Reading Pope Francis’ recent encyclical “Fratelli tutti” and his new book “Let Us Dream: the Path to a Better Future,” a question occurred to me that has probably been in the back of my mind for some time. The question is how much of the Holy Father’s vision has been influenced by the philosophy of personalism, and how much am I reading the philosophy of personalism into his writings?
In other words, how much of my commentary on Pope Francis’ vision is objective and how much is subjective, me reading meanings into Pope Francis’ writings that are more Lauder than Pope Francis? I teach an elective philosophy course at St. John’s University, and the course has greatly influenced how I view the mystery of God and the mystery of the human person. Is my enthusiasm for the philosophy of personalism moving me to interpret Pope Francis’ as greatly influenced by the philosophy of personalism?
A few comments on the history of philosophy may provide clarity on why I have this problem. My view of the philosophy of personalism is that personalism is a twentieth and twenty-first-century philosophy. There were no personalists before the twentieth century. Plato may have been the greatest philosopher of all time, but he was not a personalist. Aristotle was a genius, but he was not a personalist. Probably no thinker has more influenced my philosophical vision than St. Thomas Aquinas, but I don’t think he was a personalist.
What, then, is the philosophy of personalism? It is the philosophy centered on the human person’s freedom and dignity, stressing the importance of love and commitment and the presence of God’s love in every person’s life. Unfortunately, some people have misunderstood personalism and think that it so emphasizes freedom that it allows people to do whatever they wish without paying any attention to an objective moral order.
The personalist philosophers whom I have read and whose philosophy I teach in my course are theists. God is at the center of their philosophy. I have heard that there are atheistic personalists, but I don’t know of any. It is often not easy to characterize a philosopher or a philosophy with one word, but I think what I have written about personalism is basically accurate.
Emmanuel Mounier, one of the personalists whose philosophy I teach and whom I like very much, in commenting on the philosopher often referred to as the Father of Modern Philosophy, Rene Descartes, made a statement that I think summarizes personalism as well as it can be summarized. Descartes, who started with what he thought was an indisputable truth and tried to construct his philosophy in the light of that view, wrote, “I think; therefore, I am.” Often the statement appears in Latin: Cogito, ergo sum. Mounier wrote the following:
“Love is the surest certainty that man knows; the one irrefutable, existential cogito: I love, therefore I am; therefore being is, and life has value (is worth the pain of living). Love does not reassure me simply as a state of being in which I find myself, but it gives me to someone else. Sartre has spoken of the eye of another as something that transfixes one, that curdles the blood, and of the presence of someone else as a trespass upon one, deprivation and bondage. What we speak of here is no less disturbing; it shakes me out of my self-assurance, my habits, my egocentric torpor: communication, even when hostile, is the thing that most surely reveals me to myself.” (“Personalism,” p. 23)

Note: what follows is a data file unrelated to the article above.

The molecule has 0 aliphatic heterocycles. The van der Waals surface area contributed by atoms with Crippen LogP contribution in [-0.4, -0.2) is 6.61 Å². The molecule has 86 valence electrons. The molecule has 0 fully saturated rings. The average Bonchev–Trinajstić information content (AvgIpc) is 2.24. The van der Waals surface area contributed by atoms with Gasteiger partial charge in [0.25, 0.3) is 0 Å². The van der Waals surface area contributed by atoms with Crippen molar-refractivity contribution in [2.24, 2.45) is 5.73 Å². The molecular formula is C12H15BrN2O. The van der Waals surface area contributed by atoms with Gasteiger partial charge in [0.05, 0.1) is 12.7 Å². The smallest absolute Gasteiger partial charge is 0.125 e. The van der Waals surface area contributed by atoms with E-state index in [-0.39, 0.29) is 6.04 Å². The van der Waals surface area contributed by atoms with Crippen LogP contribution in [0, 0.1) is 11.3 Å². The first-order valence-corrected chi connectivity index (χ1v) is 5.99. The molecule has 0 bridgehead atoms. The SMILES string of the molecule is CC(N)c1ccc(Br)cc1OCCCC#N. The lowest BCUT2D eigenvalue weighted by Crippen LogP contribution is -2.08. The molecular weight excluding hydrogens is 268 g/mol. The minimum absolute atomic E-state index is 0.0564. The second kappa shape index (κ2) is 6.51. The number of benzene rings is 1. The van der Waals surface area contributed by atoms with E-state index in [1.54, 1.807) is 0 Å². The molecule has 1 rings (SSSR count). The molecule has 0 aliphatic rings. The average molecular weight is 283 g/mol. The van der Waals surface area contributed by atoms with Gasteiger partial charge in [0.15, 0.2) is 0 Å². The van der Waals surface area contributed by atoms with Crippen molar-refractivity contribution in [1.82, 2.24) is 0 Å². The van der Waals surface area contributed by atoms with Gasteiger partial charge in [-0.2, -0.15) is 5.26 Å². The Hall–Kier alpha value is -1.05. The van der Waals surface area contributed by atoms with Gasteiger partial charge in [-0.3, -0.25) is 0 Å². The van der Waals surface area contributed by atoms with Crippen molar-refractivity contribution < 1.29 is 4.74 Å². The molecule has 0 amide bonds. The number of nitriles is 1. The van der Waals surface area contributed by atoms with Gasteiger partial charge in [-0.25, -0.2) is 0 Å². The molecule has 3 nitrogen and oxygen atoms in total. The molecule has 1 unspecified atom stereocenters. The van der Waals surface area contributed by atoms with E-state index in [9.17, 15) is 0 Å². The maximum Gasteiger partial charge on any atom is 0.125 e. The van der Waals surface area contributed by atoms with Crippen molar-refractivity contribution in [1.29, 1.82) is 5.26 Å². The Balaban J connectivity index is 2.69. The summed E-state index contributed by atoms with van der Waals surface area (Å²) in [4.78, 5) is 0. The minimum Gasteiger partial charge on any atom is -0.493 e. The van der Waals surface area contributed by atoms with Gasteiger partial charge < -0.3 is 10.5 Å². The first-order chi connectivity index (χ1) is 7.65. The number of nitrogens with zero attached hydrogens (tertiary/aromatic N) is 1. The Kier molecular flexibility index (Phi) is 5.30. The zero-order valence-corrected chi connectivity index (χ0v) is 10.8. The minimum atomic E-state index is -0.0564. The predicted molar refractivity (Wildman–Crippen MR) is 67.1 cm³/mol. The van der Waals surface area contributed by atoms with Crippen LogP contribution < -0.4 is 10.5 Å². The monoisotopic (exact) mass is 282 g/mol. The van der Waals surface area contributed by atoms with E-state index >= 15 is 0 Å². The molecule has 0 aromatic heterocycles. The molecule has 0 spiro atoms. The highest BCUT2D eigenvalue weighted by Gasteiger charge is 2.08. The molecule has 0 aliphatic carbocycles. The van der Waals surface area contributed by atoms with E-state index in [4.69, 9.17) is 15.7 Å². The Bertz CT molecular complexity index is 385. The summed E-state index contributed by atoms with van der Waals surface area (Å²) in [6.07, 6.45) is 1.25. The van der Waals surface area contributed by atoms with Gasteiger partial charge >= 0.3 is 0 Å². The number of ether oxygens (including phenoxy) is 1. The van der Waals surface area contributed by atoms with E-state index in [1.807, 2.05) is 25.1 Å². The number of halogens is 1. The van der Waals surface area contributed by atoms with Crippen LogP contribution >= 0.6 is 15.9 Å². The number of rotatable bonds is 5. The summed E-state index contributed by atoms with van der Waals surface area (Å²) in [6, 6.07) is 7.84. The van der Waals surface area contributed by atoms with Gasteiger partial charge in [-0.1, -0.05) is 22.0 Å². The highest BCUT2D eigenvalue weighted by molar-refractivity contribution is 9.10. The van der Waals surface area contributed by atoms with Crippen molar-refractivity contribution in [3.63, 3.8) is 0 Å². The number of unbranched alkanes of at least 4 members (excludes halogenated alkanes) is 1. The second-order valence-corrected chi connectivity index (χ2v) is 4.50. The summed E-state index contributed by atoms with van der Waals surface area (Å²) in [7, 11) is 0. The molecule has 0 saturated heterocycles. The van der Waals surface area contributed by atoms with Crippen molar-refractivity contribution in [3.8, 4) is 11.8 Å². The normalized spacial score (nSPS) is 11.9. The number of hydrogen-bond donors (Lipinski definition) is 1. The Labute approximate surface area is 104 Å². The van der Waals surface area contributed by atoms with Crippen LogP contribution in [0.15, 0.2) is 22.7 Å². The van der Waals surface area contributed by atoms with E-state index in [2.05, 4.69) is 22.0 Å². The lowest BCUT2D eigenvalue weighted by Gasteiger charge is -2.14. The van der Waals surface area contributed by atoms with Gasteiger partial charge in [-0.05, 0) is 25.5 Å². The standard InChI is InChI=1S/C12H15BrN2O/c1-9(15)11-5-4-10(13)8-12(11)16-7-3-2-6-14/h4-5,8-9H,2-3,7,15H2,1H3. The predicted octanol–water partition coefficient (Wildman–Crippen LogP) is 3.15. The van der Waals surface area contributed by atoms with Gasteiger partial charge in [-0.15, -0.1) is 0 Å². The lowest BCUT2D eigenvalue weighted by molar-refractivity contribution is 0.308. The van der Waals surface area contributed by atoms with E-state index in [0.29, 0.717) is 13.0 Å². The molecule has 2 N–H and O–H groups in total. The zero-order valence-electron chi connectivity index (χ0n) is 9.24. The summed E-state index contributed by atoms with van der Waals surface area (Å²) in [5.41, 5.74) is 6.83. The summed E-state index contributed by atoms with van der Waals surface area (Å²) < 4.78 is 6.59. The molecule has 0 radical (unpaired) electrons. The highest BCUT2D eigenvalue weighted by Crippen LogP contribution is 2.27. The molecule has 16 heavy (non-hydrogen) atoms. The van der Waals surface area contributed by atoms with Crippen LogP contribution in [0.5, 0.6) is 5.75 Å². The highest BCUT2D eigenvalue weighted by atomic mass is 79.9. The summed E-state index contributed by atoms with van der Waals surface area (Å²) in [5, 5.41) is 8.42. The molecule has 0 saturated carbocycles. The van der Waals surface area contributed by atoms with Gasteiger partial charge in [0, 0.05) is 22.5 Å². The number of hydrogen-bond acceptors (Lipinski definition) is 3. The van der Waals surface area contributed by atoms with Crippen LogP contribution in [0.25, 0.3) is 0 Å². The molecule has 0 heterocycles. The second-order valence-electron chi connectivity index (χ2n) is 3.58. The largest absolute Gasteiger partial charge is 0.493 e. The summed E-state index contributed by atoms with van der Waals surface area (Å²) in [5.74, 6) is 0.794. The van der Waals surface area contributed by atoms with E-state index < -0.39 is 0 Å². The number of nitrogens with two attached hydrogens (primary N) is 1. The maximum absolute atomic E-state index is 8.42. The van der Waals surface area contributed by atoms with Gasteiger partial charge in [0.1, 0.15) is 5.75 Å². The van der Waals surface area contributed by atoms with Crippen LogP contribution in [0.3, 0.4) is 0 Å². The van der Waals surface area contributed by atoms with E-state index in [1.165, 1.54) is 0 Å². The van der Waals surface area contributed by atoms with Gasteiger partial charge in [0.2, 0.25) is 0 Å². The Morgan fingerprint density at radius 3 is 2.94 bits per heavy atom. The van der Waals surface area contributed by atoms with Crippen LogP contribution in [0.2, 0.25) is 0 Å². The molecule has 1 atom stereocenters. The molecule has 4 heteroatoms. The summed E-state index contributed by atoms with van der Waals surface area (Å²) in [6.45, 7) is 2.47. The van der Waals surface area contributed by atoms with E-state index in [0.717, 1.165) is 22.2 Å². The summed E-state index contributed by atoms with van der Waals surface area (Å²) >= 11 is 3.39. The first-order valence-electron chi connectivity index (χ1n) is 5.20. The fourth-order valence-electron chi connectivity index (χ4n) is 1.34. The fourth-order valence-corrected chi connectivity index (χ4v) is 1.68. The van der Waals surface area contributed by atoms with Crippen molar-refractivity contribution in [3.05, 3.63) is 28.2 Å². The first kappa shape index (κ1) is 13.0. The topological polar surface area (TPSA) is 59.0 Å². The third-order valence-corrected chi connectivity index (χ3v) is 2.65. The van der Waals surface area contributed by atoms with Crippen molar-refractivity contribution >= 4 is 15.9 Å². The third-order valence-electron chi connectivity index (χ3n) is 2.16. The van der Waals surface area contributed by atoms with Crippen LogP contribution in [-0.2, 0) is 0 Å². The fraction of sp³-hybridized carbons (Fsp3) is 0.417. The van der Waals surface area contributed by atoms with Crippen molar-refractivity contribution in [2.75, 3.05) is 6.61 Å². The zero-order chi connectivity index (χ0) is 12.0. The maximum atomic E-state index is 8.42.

I think that the experience of being loved and the experience of loving are the two experiences at the heart of the philosophy of personalism. I also think that they are two experiences that Pope Francis emphasizes in just about everything he writes. In “Let us Dream: the Path to a Better Future,” the pope writes the following:
“If you were to ask me what is one of the ways Christianity has gone astray, I would not hesitate: it is to forget that we belong to a people as Father Zossima says in “The Brothers Karamazov,” ‘salvation will come from the people.’ To set yourself above the People of God is to ignore that the Lord has already come close to His people, anointing them, raising them up.
“Setting oneself above the people leads to moralism, legalism, clericalism, Pharisaism, and other elitist ideologies, which know nothing of knowing yourself to be part of God’s people. The Church’s role is played out in the service of the Lord and the peoples of the earth where she is sent, not by imposing and dominating but as Christ does in the washing of feet.
“The current crisis calls us to recover our sense of belonging; only thus will our peoples again be subjects of their own history.
“This is the time to restore the ethics of fraternity and solidarity, regenerating the bonds of trust and belonging. For what saves us is not an idea but an encounter. Only the face of another is capable of awakening the best of ourselves. In serving the people, we save ourselves.”
Father Lauder is a philosophy professor at St. John’s University, Jamaica. He presents two 15-minute talks from his lecture series on the Catholic Novel, 10:30 a.m. Monday through Friday on NET-TV.